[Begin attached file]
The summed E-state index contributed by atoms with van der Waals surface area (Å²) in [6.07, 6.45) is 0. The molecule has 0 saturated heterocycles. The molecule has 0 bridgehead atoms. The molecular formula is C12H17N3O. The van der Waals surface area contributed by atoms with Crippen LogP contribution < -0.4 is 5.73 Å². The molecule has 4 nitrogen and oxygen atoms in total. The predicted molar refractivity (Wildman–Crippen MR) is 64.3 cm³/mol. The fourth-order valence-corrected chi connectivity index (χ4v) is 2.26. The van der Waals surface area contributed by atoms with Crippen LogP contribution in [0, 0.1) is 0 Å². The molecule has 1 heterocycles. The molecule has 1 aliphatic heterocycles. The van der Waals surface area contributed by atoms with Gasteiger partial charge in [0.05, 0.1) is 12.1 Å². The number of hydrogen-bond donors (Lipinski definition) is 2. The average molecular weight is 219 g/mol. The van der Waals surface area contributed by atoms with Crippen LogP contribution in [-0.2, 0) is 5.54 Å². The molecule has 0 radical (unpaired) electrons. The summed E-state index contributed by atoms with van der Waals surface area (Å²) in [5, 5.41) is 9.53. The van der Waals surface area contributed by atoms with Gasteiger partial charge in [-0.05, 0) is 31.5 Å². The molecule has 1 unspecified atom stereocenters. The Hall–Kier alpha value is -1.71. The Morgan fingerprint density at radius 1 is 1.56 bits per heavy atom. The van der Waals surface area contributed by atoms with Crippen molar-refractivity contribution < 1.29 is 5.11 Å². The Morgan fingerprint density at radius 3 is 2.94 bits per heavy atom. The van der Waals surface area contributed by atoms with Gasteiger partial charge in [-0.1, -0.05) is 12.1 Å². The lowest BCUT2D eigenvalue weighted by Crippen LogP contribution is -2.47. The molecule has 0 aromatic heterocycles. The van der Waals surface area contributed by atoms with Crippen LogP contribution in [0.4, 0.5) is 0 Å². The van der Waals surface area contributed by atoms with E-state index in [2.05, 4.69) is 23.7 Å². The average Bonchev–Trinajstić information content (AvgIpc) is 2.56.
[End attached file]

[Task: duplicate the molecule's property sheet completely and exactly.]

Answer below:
The summed E-state index contributed by atoms with van der Waals surface area (Å²) in [6.07, 6.45) is 0. The molecule has 0 saturated heterocycles. The molecule has 0 bridgehead atoms. The molecular formula is C12H17N3O. The van der Waals surface area contributed by atoms with Crippen LogP contribution < -0.4 is 5.73 Å². The molecule has 4 nitrogen and oxygen atoms in total. The predicted molar refractivity (Wildman–Crippen MR) is 64.3 cm³/mol. The fourth-order valence-corrected chi connectivity index (χ4v) is 2.26. The van der Waals surface area contributed by atoms with Crippen LogP contribution in [0, 0.1) is 0 Å². The molecule has 1 heterocycles. The molecule has 1 aliphatic heterocycles. The van der Waals surface area contributed by atoms with Gasteiger partial charge in [0.05, 0.1) is 12.1 Å². The number of hydrogen-bond donors (Lipinski definition) is 2. The average molecular weight is 219 g/mol. The van der Waals surface area contributed by atoms with Crippen LogP contribution in [-0.2, 0) is 5.54 Å². The molecule has 0 radical (unpaired) electrons. The summed E-state index contributed by atoms with van der Waals surface area (Å²) in [5, 5.41) is 9.53. The van der Waals surface area contributed by atoms with Gasteiger partial charge in [-0.05, 0) is 31.5 Å². The molecule has 1 unspecified atom stereocenters. The Hall–Kier alpha value is -1.71. The Morgan fingerprint density at radius 1 is 1.56 bits per heavy atom. The van der Waals surface area contributed by atoms with Crippen molar-refractivity contribution < 1.29 is 5.11 Å². The Morgan fingerprint density at radius 3 is 2.94 bits per heavy atom. The van der Waals surface area contributed by atoms with Gasteiger partial charge in [-0.1, -0.05) is 12.1 Å². The lowest BCUT2D eigenvalue weighted by Crippen LogP contribution is -2.47. The molecule has 0 aromatic heterocycles. The van der Waals surface area contributed by atoms with Crippen LogP contribution in [0.4, 0.5) is 0 Å². The van der Waals surface area contributed by atoms with E-state index in [2.05, 4.69) is 23.7 Å². The average Bonchev–Trinajstić information content (AvgIpc) is 2.56.